For Good Friday. On the salvation of rich, powerful men.
John 19:38-42: After these things, Joseph of Arimathea, who was a disciple of Jesus, though a secret one because of his fear of the Jews, asked Pilate to let him take away the body of Jesus. Pilate gave him permission; so he came and removed his body. Nicodemus, who had at first come to Jesus by night, also came, bringing a mixture of myrrh and aloes, weighing about a hundred pounds. They took the body of Jesus and wrapped it with the spices in linen cloths, according to the burial custom of the Jews. Now there was a garden in the place where he was crucified, and in the garden there was a new tomb in which no one had ever been laid. And so, because it was the Jewish day of Preparation, and the tomb was nearby, they laid Jesus there. (NRSV)
Greetings to you and peace from God our Father, the Lord Jesus Christ, and the Abiding Holy Spirit.
When Jesus of Nazareth was arrested, many of his most loyal disciples hid. They were afraid that in accepting Jesus’ invitation to follow, to “come and see,” they had made the worst decision of their life. And now they would be next. But Jesus of Nazareth did not die alone; his mother, his aunt, and three disciples - Mary, Mary Magdalene, and the beloved disciple stayed with him until he had breathed his last. After he died, they left heart-broken, shocked, and confused.
Even after Jesus of Nazareth was executed, he was still not abandoned. Two unlikely men who had been on the periphery of Jesus’ community came to claim his body and prepare it for burial.
The first man is Joseph of Arimathea and, as we just heard in the reading, was a secret disciple of Jesus. Secret because he was afraid of the Jewish leadership. This is the only time we meet him in all four gospels - when he claims and buries Jesus’ body. Putting together the details from our gospels, we are introduced to a rich and powerful man. He was a member of the same council that had pushed for Jesus’ execution, but disapproved of their decisions. He was waiting for the coming of God’s kingdom. Jesus had caused him to hope that it might be nearer than he had imagined.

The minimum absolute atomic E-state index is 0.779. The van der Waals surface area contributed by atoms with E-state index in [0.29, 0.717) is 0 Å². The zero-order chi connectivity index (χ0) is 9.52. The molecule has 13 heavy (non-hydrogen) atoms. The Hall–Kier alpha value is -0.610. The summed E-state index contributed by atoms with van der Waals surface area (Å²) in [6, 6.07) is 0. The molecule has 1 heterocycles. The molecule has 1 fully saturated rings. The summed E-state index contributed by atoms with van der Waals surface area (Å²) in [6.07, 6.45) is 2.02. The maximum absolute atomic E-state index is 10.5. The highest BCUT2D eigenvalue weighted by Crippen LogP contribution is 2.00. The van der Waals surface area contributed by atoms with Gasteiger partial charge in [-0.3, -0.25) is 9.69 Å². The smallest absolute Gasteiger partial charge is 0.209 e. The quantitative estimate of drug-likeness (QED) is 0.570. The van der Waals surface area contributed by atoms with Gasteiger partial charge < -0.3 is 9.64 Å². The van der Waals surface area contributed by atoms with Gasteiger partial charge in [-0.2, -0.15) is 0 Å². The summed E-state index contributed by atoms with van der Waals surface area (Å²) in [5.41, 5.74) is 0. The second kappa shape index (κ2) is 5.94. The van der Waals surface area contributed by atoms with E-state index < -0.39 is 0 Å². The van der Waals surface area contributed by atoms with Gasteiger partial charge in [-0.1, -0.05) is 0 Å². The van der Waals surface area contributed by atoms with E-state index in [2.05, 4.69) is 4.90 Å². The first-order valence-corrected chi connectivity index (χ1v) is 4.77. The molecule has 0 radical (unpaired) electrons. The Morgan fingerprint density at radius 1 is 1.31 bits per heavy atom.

The second man who comes to bury Jesus is a Pharisee named Nicodemus. We see Nicodemus a couple times before this moment. The first time, he comes to meet Jesus for himself, but at night because he doesn’t want his meeting to be noticed by his colleagues - Jesus’ adversaries. He and Jesus have a long conversation about what it means to gain new life in God. That conversation must have made an impression on Nicodemus because the next time we see him, he is defending Jesus from the chief priests and the other Pharisees who are already trying to get Jesus arrested and out of their hair. Here Nicodemus comes bearing 100 pounds of myrrh and aloes to prepare Jesus’ body for burial, which was much, much more than people normally used and extremely expensive.
Joseph of Arimathea and Nicodemus are two rich, powerful, and educated men who have both been on the periphery of Jesus’ followers. When everything falls apart and the movement by all appearances has been broken, by all rights should be broken - their leader has been killed, the followers have fled and hidden in despair and confusion, in this moment, Joseph and Nicodemus choose to risk everything. They risk everything for a shattered and failed hope that Jesus of Nazareth was going to be different, was going to change everything.